The outcome is expected to be messy and inconclusive
By Bill Emmott
Now that Italy’s next general election has been set for March 4, the main contestants are limbering up for a tough eight-week campaign.
The outcome is expected to be messy and inconclusive, but one thing already seems clear: the pacesetter may not be the 31- or 42-year-old sprinters heading the two leading parties, but rather an 81-year-old marathon runner.
Yes, as shocking as it is, the kingmaker in this election could be none other than Silvio Berlusconi, the three-time prime minister who popularized the term “bunga-bunga party.” Berlusconi, who last left office ignominiously in 2011, when the euro sovereign-debt crisis threatened to engulf Italy, cannot yet aspire to a fourth term – or to any public office – owing to a tax-fraud conviction in 2013, yet the center-right coalition he leads has the most momentum going into the election.
Italy’s last general election, in February 2013, was also messy and inconclusive. Since then, the country has been governed by coalitions led by the center-left Democratic Party (PD). And now, heading into the campaign, Italy is experiencing its fastest economic growth in more than a decade, though unemployment remains stubbornly high, at more than 11% (and roughly 35% for younger workers). Yet that isn’t helping the PD.
While serving as prime minister from February 2014 to December 2016, Matteo Renzi, the PD’s youthful and charismatic leader, cast himself as a rottamatore (scrapper) who would dismantle the old ways of the political establishment. But he ended up alienating more people than he impressed. His signature achievement was legislation to reform Italy’s sclerotic labor markets – hardly a vote-winner. Since peaking in 2015, with 40% of the vote in European Parliament polls, support for the PD has slipped to only 20-25%, and the party’s left wing has split off.
Today, the leading single party in opinion polls is the insurgent, populist Five Star Movement (M5S), led by the comedian Beppe Grillo (though its official prime ministerial candidate is an inexperienced 31-year-old, Luigi Di Maio). M5S has matured since its founding five years ago, when its central message boiled down to “a plague on all your houses.” It has since moderated its opposition to the euro. And with support at around 26-29%, it remains popular despite its poor performance running the city council of Rome.
The problem for M5S is that, owing to a new electoral law, it will have to win roughly 40% of the total vote to secure a parliamentary majority. Whereas proportional representation will determine two-thirds of seats in the lower house, one-third will be decided by first-past-the-post voting in single-member constituencies, where the M5S will likely lose out, because it is neither willing nor able to form the electoral alliances needed to secure majorities.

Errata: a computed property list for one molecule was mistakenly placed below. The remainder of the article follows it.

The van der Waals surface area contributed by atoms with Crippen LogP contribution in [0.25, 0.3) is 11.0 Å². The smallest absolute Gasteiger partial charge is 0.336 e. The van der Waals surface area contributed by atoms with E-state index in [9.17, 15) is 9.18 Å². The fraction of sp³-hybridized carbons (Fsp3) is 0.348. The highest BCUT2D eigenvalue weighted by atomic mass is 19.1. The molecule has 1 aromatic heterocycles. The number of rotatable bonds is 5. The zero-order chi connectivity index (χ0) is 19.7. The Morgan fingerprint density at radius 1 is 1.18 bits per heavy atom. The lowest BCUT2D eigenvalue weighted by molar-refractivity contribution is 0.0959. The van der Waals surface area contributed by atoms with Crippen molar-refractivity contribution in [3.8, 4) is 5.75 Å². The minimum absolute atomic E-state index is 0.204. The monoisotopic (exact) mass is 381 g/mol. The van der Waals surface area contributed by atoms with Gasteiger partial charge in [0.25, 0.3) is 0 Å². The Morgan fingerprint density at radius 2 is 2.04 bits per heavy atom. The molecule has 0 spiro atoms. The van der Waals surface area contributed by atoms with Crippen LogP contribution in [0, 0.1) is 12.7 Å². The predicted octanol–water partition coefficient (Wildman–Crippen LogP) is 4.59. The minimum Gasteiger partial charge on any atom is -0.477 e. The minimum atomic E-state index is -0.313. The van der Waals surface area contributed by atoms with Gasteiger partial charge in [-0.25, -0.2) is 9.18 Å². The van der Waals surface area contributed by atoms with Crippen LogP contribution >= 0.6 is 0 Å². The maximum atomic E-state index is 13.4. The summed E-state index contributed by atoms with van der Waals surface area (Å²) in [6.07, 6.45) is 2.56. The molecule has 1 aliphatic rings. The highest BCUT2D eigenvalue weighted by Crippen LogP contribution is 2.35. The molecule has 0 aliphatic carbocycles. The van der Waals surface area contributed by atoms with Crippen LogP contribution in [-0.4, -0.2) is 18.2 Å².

In fact, the party grouping that will benefit the most from the current electoral system will be the only one that has managed to forge a pre-election pact with other parties: the Berlusconi-led center right. As he demonstrated with his election victories in 1994, 2001, and 2008, Berlusconi’s greatest strength has always been building coalitions. And, as in those elections, his own party, Forza Italia, will have as its main partner the separatist, anti-immigrant, and Euroskeptic Northern League.
Of course, it will not be all smooth sailing for Berlusconi. He will have to navigate the tricky process of agreeing to joint candidates with the Northern League’s energetic and ambitious leader, Matteo Salvini – who has his own eye on the center-right leadership – and with the group’s third, smaller partner: the right-wing Brothers of Italy.
Still, things are looking good for Berlusconi so far. Forza Italia is polling at around 16%, which is slightly higher than the Northern League’s support, even if it is well below the party’s heyday, when it polled above 25%. And the center right will likely benefit from voter anger over inflows of refugees and migrants, and from the public’s fear of M5S’s disruptive potential. The wind is at their backs.
For his part, Berlusconi has cast himself as an elder statesman – even a safe pair of hands. He has softened his image, by speaking up for pensioners and professing a new interest in animal rights. And, last but not least, he is still a stellar campaigner who happens to own the country’s major commercial TV stations.
Securing an absolute majority would be a tall order for Berlusconi’s group; but it is not impossible. At any rate, a strong showing would be quite a comeback for the old showman – which is precisely what he has always relished. If his center-right coalition wins a majority, he will directly choose the prime minister; more likely, he will be the key player in negotiations over a grand coalition government of center-right and center-left parties.
Most remarkable of all, either scenario would be widely regarded as a stable and respectable outcome, compared to the most likely alternative: a minority government led by M5S. Could Berlusconi end up being Italy’s political savior? Don’t rule it out.
Bill Emmott, a former editor-in-chief of The Economist, is the author of The Fate of the West.
Copyright: Project Syndicate, 2018.